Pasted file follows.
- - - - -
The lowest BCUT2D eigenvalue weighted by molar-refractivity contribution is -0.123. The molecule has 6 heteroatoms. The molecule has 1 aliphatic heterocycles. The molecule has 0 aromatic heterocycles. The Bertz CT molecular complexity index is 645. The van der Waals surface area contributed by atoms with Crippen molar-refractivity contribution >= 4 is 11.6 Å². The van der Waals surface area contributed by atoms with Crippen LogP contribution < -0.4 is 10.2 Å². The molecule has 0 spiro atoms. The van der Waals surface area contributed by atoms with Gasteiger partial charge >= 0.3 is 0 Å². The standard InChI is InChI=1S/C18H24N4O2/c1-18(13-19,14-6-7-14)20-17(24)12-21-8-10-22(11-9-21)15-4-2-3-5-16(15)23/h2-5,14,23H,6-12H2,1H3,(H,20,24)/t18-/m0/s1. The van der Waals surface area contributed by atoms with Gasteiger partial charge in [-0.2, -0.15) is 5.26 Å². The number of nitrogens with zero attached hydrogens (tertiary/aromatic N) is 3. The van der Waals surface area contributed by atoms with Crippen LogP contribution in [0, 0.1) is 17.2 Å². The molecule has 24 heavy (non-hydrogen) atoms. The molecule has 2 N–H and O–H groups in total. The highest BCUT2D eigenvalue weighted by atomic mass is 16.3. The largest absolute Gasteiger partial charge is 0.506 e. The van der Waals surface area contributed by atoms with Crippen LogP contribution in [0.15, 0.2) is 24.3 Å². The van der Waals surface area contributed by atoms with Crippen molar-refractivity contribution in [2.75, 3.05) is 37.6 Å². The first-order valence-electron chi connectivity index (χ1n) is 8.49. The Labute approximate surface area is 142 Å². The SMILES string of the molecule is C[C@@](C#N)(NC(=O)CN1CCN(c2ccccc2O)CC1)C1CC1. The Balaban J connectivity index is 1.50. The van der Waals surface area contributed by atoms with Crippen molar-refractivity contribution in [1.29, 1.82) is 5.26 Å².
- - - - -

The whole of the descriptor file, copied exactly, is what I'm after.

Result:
The lowest BCUT2D eigenvalue weighted by molar-refractivity contribution is -0.123. The molecule has 6 heteroatoms. The molecule has 1 aliphatic heterocycles. The molecule has 0 aromatic heterocycles. The Bertz CT molecular complexity index is 645. The van der Waals surface area contributed by atoms with Crippen molar-refractivity contribution >= 4 is 11.6 Å². The van der Waals surface area contributed by atoms with Crippen LogP contribution < -0.4 is 10.2 Å². The molecule has 0 spiro atoms. The van der Waals surface area contributed by atoms with Gasteiger partial charge >= 0.3 is 0 Å². The standard InChI is InChI=1S/C18H24N4O2/c1-18(13-19,14-6-7-14)20-17(24)12-21-8-10-22(11-9-21)15-4-2-3-5-16(15)23/h2-5,14,23H,6-12H2,1H3,(H,20,24)/t18-/m0/s1. The van der Waals surface area contributed by atoms with Gasteiger partial charge in [-0.2, -0.15) is 5.26 Å². The number of nitrogens with zero attached hydrogens (tertiary/aromatic N) is 3. The van der Waals surface area contributed by atoms with Crippen LogP contribution in [0, 0.1) is 17.2 Å². The molecule has 24 heavy (non-hydrogen) atoms. The molecule has 2 N–H and O–H groups in total. The highest BCUT2D eigenvalue weighted by atomic mass is 16.3. The largest absolute Gasteiger partial charge is 0.506 e. The van der Waals surface area contributed by atoms with Crippen LogP contribution in [0.15, 0.2) is 24.3 Å². The van der Waals surface area contributed by atoms with Crippen molar-refractivity contribution in [2.75, 3.05) is 37.6 Å². The first-order valence-electron chi connectivity index (χ1n) is 8.49. The Labute approximate surface area is 142 Å². The SMILES string of the molecule is C[C@@](C#N)(NC(=O)CN1CCN(c2ccccc2O)CC1)C1CC1. The Balaban J connectivity index is 1.50. The van der Waals surface area contributed by atoms with Crippen molar-refractivity contribution in [1.29, 1.82) is 5.26 Å².